Most infections with occupational diseases occur at slaughter, when humans handle potentially infected meat or body fluids. We’ll introduce two major ones here: erysipelas and S. suis infection.
Dra. Kristina Roesel
Kristina holds a DVM and a PhD in Biomedical Sciences from the Freie Universität Berlin (FUB), Germany. She joined the ILRI as a graduate fellow during the final synthesis activities of the BMZ/GIZ-funded, ILRI-led Safe Food, Fair Food project in 2011. From 2012 to 2016 she was both appointed as a research fellow by the FUB to complete her PhD on pig parasites in Uganda and as the coordinator of the second phase of the Safe Food, Fair Food project by the ILRI. Prior to her veterinary studies she volunteered in forest conservation in Malawi using participatory methods for tackling the human-elephant conflict. As a student she worked as a research assistant at the Institute for Parasitology and Tropical Veterinary Medicine at the FUB, supporting field work on emerging tropical vector-borne livestock diseases in Europe and parasitological surveys in West Africa. Her personal interests include research on the epidemiology of diseases at the livestock, wildlife and human health interface, parasitology, working with students, and the North-South and South-South technology and knowledge transfer.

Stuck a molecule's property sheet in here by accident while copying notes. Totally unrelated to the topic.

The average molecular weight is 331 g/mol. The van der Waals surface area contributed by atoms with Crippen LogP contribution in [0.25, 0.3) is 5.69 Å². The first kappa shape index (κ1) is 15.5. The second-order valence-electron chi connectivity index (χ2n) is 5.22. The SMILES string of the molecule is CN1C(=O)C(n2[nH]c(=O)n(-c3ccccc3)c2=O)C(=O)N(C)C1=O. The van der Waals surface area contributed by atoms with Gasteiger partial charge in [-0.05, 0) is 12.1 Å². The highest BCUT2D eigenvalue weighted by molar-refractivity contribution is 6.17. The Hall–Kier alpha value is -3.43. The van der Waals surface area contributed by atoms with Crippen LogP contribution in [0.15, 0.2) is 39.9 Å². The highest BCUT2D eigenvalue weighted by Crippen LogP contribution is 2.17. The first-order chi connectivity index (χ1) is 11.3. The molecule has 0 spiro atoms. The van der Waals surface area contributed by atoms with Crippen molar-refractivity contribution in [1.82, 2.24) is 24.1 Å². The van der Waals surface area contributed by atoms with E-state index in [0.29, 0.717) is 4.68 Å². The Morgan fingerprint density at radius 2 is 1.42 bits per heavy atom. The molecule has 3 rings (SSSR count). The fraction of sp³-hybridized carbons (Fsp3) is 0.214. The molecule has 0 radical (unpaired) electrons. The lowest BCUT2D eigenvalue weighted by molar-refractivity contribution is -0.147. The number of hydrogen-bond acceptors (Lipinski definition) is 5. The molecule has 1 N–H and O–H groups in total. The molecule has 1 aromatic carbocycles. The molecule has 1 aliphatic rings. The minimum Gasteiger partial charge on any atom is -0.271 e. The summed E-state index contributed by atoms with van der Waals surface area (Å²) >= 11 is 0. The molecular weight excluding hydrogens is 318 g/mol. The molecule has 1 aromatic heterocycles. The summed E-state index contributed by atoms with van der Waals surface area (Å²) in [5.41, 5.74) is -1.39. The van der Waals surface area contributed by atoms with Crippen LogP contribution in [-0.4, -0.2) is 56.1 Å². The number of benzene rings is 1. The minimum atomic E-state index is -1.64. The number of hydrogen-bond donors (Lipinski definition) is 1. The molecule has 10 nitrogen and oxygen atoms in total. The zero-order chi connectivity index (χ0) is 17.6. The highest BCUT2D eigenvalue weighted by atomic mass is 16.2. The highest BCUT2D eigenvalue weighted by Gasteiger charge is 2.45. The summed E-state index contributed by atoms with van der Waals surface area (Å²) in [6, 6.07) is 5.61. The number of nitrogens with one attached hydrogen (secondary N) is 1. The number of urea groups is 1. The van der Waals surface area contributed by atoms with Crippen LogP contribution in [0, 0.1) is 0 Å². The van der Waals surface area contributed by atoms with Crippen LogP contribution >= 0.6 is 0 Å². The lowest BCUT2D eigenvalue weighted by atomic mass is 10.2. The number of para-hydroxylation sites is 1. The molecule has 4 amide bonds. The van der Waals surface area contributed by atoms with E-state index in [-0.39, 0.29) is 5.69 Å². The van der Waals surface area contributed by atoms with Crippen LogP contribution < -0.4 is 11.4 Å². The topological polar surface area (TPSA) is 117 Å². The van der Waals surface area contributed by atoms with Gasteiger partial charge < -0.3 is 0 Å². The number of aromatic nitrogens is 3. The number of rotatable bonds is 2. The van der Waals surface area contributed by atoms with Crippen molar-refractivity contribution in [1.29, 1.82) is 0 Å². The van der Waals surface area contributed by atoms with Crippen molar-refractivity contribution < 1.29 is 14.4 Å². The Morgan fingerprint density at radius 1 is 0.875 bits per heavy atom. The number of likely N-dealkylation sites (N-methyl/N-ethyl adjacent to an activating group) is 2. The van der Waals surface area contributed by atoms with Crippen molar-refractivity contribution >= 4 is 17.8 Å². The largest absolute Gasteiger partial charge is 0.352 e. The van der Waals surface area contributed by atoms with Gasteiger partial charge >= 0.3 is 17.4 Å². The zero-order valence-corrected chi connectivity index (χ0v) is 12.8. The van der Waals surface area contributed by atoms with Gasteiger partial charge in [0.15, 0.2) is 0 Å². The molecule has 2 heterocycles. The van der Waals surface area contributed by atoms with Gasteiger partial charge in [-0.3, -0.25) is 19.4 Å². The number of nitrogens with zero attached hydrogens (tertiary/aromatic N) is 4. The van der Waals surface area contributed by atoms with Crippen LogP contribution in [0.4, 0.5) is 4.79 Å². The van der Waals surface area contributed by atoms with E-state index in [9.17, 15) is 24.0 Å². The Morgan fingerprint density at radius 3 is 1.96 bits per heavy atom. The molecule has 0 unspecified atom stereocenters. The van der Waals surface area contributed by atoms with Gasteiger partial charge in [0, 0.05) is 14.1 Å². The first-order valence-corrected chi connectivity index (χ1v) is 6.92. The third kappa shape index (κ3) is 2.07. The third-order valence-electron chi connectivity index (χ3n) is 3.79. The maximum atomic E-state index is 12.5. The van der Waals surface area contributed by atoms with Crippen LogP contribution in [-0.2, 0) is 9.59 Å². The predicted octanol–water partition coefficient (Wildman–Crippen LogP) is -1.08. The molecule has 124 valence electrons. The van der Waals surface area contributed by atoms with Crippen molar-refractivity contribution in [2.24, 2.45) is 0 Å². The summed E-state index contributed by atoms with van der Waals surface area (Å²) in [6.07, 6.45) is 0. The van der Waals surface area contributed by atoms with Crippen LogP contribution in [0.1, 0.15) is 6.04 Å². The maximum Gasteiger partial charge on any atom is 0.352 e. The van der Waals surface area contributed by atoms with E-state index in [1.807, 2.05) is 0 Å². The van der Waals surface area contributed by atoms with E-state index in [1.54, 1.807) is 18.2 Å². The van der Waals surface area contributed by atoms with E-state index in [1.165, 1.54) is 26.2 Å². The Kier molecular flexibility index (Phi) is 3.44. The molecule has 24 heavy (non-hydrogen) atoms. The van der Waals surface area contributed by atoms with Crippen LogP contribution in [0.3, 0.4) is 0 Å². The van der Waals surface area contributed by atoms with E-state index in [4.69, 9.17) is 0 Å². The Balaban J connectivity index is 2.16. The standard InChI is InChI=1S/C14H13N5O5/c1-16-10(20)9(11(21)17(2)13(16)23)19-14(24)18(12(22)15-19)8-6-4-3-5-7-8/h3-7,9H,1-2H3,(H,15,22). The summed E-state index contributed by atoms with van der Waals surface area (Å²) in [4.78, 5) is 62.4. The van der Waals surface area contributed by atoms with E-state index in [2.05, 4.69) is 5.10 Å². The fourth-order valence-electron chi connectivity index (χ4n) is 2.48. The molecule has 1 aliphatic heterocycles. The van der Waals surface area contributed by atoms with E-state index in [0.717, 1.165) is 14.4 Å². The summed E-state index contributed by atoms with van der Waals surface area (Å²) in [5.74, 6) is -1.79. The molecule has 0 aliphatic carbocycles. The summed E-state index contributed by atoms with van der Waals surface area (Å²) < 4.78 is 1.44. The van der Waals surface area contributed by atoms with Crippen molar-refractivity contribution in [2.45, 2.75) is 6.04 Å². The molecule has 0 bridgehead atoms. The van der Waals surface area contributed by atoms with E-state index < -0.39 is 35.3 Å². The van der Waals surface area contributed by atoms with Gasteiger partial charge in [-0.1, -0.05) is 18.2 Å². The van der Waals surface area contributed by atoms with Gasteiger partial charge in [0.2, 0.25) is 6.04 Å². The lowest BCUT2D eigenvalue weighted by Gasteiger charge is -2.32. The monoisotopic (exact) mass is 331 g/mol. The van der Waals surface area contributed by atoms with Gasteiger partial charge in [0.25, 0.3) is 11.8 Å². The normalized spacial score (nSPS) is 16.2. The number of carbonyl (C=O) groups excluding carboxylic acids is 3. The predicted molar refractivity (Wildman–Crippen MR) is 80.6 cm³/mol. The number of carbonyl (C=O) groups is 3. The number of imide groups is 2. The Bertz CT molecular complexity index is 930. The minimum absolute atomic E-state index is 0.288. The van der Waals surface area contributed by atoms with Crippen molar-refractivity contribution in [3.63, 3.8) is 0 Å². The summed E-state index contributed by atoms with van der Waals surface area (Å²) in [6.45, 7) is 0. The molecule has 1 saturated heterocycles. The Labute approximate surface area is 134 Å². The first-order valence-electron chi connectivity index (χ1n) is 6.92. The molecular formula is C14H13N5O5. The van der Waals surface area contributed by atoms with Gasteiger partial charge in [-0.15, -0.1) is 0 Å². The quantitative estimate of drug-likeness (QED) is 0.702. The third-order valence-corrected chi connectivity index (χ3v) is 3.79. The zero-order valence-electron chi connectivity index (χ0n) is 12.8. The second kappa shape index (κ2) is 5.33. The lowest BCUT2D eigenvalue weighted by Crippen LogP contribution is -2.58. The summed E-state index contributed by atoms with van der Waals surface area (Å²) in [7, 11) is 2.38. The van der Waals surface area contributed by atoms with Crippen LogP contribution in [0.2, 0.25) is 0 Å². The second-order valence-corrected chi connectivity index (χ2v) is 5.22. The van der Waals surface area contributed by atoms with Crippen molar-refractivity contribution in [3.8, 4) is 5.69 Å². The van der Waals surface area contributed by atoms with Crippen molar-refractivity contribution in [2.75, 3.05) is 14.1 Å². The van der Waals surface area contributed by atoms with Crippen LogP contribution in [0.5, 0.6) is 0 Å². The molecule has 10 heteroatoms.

Updated CV 30-Apr-2018